15 Example: Falling Rock Governing principles: d = v*t and v = a*t. Simplifying assumptions: Gravity is the only force acting on the body. Flat earth. No drag (air resistance). Model variables are H,V, g; t, x, and v Rock’s position and velocity above the ground will be modeled at discrete times (t0, t1, t2, …) until rock hits the ground.

16 Mathematical Model Represent  Mathematical Model: Express the Working Model in mathematical terms; write down mathematical equa- tions whose solution describes the Working Model. In general, the success of a mathematical model depends on how easy it is to use and how accurately it predicts.

17 Example: Falling Rock v0 v1 v2 … vn x0 x1 x2 … xn |______|______|____________|_____ t0 t1 t2 … tn t0 = 0; x0 = H; v0 = V t1= t0 + Δt x1= x0 + (v0*Δt) v1= v0 - (g*Δt) t2= t1 + Δt x2= x1 + (v1*Δt) v2= v1 - (g*Δt) …

18 Computational Model Translate  Computational Model: Change Mathema- tical Model into a form suit- able for computational solution. Existence of unique solution Choice of the numerical method Choice of the algorithm Software

19 Computational Model Translate  Computational Model: Change Mathema- tical Model into a form suit- able for computational solution. Computational models include software such as Matlab, Excel, or Mathematica, or languages such as Fortran, C, C++, or Java.

20 Example: Falling Rock Pseudo Code Input V, initial velocity; H, initial height g, acceleration due to gravity Δt, time step; imax, maximum number of steps Output ti, t-value at time step i xi, height at time ti vi, velocity at time ti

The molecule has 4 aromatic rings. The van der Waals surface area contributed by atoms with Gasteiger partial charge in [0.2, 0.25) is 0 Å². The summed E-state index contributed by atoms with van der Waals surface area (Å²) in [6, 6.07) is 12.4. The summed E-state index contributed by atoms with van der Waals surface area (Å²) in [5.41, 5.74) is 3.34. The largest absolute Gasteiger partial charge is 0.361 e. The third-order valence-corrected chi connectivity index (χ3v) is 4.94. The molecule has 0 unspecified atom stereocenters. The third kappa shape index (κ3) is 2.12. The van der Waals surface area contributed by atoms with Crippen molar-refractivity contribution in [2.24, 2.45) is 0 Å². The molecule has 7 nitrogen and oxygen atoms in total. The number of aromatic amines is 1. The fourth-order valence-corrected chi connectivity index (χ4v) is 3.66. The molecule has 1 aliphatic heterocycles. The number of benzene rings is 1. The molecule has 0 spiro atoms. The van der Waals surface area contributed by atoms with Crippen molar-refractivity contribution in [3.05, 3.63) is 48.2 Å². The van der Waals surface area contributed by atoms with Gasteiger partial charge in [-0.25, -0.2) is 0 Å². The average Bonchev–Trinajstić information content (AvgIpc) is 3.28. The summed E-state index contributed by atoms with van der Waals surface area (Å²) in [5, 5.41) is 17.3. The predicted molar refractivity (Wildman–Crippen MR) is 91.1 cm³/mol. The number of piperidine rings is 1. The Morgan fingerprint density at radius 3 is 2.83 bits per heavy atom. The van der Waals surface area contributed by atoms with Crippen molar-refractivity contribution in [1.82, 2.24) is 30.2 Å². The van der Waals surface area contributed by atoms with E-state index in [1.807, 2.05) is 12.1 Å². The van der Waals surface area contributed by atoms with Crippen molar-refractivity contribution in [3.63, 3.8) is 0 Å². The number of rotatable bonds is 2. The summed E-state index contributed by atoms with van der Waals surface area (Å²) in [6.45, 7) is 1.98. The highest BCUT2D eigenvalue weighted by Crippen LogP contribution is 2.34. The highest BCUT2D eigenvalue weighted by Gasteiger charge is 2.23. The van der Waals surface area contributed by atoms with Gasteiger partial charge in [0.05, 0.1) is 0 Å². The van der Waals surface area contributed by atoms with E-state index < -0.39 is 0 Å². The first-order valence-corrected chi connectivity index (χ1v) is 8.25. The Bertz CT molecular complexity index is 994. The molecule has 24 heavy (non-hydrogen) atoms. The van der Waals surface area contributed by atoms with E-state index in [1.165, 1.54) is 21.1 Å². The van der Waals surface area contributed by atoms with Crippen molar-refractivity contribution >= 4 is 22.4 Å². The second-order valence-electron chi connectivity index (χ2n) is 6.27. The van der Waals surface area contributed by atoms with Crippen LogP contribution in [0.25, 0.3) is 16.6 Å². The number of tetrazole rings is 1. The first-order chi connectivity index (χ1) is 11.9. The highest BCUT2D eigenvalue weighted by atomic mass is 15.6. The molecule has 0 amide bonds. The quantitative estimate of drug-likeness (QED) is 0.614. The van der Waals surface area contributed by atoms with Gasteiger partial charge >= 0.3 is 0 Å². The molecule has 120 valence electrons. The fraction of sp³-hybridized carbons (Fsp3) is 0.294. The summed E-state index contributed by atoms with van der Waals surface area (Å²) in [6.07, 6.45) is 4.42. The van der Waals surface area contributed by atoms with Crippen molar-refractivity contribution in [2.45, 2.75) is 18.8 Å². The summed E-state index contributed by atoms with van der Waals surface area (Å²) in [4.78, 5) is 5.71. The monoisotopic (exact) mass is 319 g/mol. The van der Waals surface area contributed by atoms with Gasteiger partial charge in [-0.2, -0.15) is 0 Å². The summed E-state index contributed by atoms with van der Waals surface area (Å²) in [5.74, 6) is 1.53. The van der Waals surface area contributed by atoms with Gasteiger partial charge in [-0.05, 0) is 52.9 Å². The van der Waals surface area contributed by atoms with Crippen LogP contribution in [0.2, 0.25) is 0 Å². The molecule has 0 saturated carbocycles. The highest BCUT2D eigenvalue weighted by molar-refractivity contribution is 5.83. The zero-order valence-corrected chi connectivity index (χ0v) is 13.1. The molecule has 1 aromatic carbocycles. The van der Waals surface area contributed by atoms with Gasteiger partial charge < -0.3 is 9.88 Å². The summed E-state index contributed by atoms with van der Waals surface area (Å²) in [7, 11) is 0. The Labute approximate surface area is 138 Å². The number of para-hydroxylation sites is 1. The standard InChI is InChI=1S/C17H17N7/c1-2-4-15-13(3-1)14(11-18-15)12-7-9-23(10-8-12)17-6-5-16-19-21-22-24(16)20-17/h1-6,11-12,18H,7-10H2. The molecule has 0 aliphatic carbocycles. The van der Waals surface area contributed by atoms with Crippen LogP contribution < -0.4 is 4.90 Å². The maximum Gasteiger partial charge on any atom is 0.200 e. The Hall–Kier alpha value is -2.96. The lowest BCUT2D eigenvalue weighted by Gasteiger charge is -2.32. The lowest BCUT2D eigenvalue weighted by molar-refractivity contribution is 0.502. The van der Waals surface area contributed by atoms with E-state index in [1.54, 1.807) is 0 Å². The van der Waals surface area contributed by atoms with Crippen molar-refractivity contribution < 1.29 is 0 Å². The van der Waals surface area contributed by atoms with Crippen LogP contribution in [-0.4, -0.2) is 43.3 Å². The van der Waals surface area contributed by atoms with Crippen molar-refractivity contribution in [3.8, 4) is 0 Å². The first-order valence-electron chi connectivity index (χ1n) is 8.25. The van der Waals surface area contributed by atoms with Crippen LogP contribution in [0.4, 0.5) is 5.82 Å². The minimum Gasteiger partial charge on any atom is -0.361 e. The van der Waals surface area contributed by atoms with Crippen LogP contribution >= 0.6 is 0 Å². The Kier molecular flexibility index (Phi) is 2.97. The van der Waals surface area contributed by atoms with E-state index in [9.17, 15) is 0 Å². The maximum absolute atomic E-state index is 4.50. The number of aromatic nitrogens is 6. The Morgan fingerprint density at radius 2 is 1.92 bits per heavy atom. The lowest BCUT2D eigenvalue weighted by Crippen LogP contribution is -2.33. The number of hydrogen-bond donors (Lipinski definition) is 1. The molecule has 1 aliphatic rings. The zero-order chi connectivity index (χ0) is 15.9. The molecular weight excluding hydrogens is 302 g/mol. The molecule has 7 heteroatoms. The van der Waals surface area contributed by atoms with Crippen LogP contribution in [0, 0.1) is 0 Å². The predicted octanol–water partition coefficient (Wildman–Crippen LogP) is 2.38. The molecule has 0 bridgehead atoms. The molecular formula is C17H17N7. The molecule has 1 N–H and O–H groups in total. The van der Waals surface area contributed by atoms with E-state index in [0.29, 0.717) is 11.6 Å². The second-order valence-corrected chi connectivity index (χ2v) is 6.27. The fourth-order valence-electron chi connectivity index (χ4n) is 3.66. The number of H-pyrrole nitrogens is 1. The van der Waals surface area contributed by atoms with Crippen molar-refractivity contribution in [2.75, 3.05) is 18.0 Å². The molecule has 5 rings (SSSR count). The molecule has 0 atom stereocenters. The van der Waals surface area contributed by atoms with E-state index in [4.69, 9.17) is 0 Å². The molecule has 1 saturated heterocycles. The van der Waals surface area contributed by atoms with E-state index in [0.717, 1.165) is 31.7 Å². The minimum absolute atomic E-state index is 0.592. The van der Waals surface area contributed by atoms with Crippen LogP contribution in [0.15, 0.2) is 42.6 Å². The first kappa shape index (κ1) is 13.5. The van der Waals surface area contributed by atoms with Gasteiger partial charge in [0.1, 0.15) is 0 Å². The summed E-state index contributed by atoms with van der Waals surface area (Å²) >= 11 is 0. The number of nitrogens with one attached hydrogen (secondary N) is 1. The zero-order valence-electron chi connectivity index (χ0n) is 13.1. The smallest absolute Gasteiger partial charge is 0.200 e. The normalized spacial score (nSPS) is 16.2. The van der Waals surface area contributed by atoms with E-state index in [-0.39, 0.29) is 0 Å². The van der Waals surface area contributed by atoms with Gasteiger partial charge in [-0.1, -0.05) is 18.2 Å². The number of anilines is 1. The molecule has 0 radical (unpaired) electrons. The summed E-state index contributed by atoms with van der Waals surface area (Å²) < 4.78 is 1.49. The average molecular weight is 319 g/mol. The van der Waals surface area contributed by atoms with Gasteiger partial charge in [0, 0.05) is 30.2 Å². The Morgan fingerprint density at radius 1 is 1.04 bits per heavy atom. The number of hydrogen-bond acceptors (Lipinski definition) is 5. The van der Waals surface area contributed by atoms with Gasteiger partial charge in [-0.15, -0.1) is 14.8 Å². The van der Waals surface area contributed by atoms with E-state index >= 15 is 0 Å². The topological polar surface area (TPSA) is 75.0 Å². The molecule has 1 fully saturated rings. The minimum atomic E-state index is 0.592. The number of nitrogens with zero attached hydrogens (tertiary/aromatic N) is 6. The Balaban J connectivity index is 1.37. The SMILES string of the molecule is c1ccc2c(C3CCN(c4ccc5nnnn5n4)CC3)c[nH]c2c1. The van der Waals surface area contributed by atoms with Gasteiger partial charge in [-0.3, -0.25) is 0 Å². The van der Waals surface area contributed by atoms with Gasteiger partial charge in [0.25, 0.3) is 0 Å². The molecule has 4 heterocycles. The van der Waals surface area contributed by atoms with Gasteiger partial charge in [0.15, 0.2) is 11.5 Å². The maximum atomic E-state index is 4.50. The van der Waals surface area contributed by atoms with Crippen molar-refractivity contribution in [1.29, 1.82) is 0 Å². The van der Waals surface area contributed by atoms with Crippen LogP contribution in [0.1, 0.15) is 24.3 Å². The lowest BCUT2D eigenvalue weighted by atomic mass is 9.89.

21 Example: Falling Rock Initialize Set ti = t0 = 0; vi = v0 = V; xi = x0 = H print ti, xi, vi Time stepping: i = 1, imax Set ti = ti + Δt Set xi = xi + vi*Δt Set vi = vi - g*Δt print ti, xi, vi if (xi <= 0), Set xi = 0; quit

22 Results/Conclusions Simulate  Results/Con- clusions: Run “Computational Model” to obtain Results; draw Conclusions. Verify your computer program; use check cases; explore ranges of validity. Graphs, charts, and other visualization tools are useful in summarizing results and drawing conclusions.

23 Falling Rock: Model

24 Real World Problem Interpret Conclusions: Compare with Real World Problem behavior. If model results do not “agree” with physical reality or experimental data, reexamine the Working Model (relax assumptions) and repeat modeling steps. Often, the modeling process proceeds through several iterations until model is“acceptable”.

25 Example: Falling Rock To create a more realistic model of a falling rock, some of the simplifying assumptions could be dropped; e.g., incor-porate drag - depends on shape of the rock, is proportional to velocity. Improve discrete model: Approximate velocities in the midpoint of time intervals instead of the beginning. Reduce the size of Δt.

26 Mathematical Modeling Process

27 Structure of the course Principles of modeling (file: introduction-principles.ppt) Spaces and norms (file: spaces.ps) Basic numerical methods: Interpolation (file: interp.pdf) Least square methods (file: leastsquare.pdf) Numerical quadratures (file: quad.pdf) ODE’s (file: odes.pdf) PDE’s (file: pdes.pdf) Environmental Modeling (files: Environmental Modeling.pdf; Environmental Modeling.ppt)

28 Reference Cleve Moler, Numerical Computing with MATLAB, (http://www.mathworks.com.moler)http://www.mathworks.com.moler